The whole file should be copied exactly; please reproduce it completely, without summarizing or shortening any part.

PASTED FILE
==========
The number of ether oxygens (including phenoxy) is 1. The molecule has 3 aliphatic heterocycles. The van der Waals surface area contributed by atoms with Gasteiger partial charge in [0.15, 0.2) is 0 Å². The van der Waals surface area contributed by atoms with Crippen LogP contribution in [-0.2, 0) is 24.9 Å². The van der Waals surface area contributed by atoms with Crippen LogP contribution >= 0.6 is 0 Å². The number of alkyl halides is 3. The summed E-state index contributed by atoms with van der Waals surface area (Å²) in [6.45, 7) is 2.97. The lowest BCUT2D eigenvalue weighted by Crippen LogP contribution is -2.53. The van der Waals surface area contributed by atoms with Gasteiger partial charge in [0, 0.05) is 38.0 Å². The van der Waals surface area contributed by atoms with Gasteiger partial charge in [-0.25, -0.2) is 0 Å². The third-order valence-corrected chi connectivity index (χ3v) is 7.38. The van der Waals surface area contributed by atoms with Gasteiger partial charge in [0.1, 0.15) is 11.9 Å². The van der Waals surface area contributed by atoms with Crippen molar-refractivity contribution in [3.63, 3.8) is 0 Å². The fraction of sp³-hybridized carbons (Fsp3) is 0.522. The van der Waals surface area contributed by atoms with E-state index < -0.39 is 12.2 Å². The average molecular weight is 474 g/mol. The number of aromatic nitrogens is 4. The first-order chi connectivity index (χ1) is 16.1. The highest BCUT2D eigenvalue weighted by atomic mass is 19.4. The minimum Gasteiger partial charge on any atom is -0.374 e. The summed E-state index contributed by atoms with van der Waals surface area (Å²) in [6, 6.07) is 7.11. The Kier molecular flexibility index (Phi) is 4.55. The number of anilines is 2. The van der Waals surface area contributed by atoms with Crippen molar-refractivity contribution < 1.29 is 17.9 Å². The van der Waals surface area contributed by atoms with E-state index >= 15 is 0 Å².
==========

The number of ether oxygens (including phenoxy) is 1. The molecule has 3 aliphatic heterocycles. The van der Waals surface area contributed by atoms with Gasteiger partial charge in [0.15, 0.2) is 0 Å². The van der Waals surface area contributed by atoms with Crippen LogP contribution in [-0.2, 0) is 24.9 Å². The van der Waals surface area contributed by atoms with Crippen LogP contribution >= 0.6 is 0 Å². The number of alkyl halides is 3. The summed E-state index contributed by atoms with van der Waals surface area (Å²) in [6.45, 7) is 2.97. The lowest BCUT2D eigenvalue weighted by Crippen LogP contribution is -2.53. The van der Waals surface area contributed by atoms with Gasteiger partial charge in [0, 0.05) is 38.0 Å². The van der Waals surface area contributed by atoms with Gasteiger partial charge in [-0.25, -0.2) is 0 Å². The third-order valence-corrected chi connectivity index (χ3v) is 7.38. The van der Waals surface area contributed by atoms with Gasteiger partial charge in [0.1, 0.15) is 11.9 Å². The van der Waals surface area contributed by atoms with Crippen molar-refractivity contribution in [3.63, 3.8) is 0 Å². The fraction of sp³-hybridized carbons (Fsp3) is 0.522. The van der Waals surface area contributed by atoms with E-state index < -0.39 is 12.2 Å². The average molecular weight is 474 g/mol. The number of aromatic nitrogens is 4. The first-order chi connectivity index (χ1) is 16.1. The highest BCUT2D eigenvalue weighted by atomic mass is 19.4. The minimum Gasteiger partial charge on any atom is -0.374 e. The summed E-state index contributed by atoms with van der Waals surface area (Å²) in [6, 6.07) is 7.11. The Kier molecular flexibility index (Phi) is 4.55. The number of anilines is 2. The van der Waals surface area contributed by atoms with Crippen molar-refractivity contribution < 1.29 is 17.9 Å². The van der Waals surface area contributed by atoms with E-state index >= 15 is 0 Å².